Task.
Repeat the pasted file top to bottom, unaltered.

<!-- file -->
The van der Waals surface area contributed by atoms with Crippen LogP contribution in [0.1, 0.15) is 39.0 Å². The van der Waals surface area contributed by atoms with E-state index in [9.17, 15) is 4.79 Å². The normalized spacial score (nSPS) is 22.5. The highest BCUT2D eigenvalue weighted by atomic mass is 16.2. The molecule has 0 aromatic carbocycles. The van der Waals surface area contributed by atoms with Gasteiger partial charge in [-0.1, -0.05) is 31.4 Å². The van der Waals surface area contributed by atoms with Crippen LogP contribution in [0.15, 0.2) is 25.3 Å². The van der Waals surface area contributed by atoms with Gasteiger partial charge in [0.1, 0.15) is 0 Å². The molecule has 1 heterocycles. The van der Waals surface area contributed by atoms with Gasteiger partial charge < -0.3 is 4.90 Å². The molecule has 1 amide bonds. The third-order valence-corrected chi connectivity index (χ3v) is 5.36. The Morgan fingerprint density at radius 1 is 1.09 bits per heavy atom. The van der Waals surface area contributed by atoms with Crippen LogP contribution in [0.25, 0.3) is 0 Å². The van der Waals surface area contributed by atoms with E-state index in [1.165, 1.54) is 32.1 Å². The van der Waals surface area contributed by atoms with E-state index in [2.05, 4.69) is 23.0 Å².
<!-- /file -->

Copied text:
The van der Waals surface area contributed by atoms with Crippen LogP contribution in [0.1, 0.15) is 39.0 Å². The van der Waals surface area contributed by atoms with E-state index in [9.17, 15) is 4.79 Å². The normalized spacial score (nSPS) is 22.5. The highest BCUT2D eigenvalue weighted by atomic mass is 16.2. The molecule has 0 aromatic carbocycles. The van der Waals surface area contributed by atoms with Gasteiger partial charge in [-0.1, -0.05) is 31.4 Å². The van der Waals surface area contributed by atoms with Crippen LogP contribution in [0.15, 0.2) is 25.3 Å². The van der Waals surface area contributed by atoms with Gasteiger partial charge in [0.1, 0.15) is 0 Å². The molecule has 1 heterocycles. The van der Waals surface area contributed by atoms with Gasteiger partial charge < -0.3 is 4.90 Å². The molecule has 1 amide bonds. The third-order valence-corrected chi connectivity index (χ3v) is 5.36. The Morgan fingerprint density at radius 1 is 1.09 bits per heavy atom. The van der Waals surface area contributed by atoms with Crippen LogP contribution in [0.25, 0.3) is 0 Å². The van der Waals surface area contributed by atoms with E-state index in [1.165, 1.54) is 32.1 Å². The van der Waals surface area contributed by atoms with E-state index in [2.05, 4.69) is 23.0 Å².